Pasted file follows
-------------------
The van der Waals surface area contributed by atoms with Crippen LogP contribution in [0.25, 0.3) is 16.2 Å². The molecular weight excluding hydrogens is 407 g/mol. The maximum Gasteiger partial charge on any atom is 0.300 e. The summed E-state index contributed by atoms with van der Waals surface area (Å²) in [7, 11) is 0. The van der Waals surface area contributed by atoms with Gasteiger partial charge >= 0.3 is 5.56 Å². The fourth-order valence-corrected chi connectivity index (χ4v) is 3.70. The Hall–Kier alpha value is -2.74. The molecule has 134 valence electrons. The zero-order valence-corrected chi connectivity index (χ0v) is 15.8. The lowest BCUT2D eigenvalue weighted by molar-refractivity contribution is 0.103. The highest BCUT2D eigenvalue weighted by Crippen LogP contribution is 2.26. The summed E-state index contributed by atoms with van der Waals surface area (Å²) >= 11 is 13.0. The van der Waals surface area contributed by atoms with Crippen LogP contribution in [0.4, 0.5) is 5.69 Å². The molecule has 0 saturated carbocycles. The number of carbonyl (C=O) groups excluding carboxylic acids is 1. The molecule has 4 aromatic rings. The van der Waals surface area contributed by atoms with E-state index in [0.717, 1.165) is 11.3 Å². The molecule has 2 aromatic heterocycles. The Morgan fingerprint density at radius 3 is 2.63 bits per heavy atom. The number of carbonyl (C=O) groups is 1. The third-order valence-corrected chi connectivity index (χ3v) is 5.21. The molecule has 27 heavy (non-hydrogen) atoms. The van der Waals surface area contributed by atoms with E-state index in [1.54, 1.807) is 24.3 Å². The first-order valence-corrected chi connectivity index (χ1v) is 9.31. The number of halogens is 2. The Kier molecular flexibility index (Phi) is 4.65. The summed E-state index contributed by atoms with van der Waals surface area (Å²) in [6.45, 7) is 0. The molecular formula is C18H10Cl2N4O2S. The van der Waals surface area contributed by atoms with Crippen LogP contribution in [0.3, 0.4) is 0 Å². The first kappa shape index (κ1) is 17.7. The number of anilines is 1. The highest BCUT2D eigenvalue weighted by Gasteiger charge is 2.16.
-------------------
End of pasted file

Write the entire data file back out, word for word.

The van der Waals surface area contributed by atoms with Crippen LogP contribution in [0.25, 0.3) is 16.2 Å². The molecular weight excluding hydrogens is 407 g/mol. The maximum Gasteiger partial charge on any atom is 0.300 e. The summed E-state index contributed by atoms with van der Waals surface area (Å²) in [7, 11) is 0. The van der Waals surface area contributed by atoms with Gasteiger partial charge >= 0.3 is 5.56 Å². The fourth-order valence-corrected chi connectivity index (χ4v) is 3.70. The Hall–Kier alpha value is -2.74. The molecule has 134 valence electrons. The zero-order valence-corrected chi connectivity index (χ0v) is 15.8. The lowest BCUT2D eigenvalue weighted by molar-refractivity contribution is 0.103. The highest BCUT2D eigenvalue weighted by Crippen LogP contribution is 2.26. The summed E-state index contributed by atoms with van der Waals surface area (Å²) >= 11 is 13.0. The van der Waals surface area contributed by atoms with Crippen LogP contribution in [0.4, 0.5) is 5.69 Å². The molecule has 0 saturated carbocycles. The number of carbonyl (C=O) groups excluding carboxylic acids is 1. The molecule has 4 aromatic rings. The van der Waals surface area contributed by atoms with E-state index in [0.717, 1.165) is 11.3 Å². The molecule has 2 aromatic heterocycles. The Morgan fingerprint density at radius 3 is 2.63 bits per heavy atom. The number of carbonyl (C=O) groups is 1. The third-order valence-corrected chi connectivity index (χ3v) is 5.21. The molecule has 27 heavy (non-hydrogen) atoms. The van der Waals surface area contributed by atoms with E-state index in [1.54, 1.807) is 24.3 Å². The first-order valence-corrected chi connectivity index (χ1v) is 9.31. The number of halogens is 2. The Kier molecular flexibility index (Phi) is 4.65. The summed E-state index contributed by atoms with van der Waals surface area (Å²) in [6.45, 7) is 0. The molecular formula is C18H10Cl2N4O2S. The van der Waals surface area contributed by atoms with Crippen LogP contribution in [0.3, 0.4) is 0 Å². The first kappa shape index (κ1) is 17.7. The number of anilines is 1. The highest BCUT2D eigenvalue weighted by Gasteiger charge is 2.16.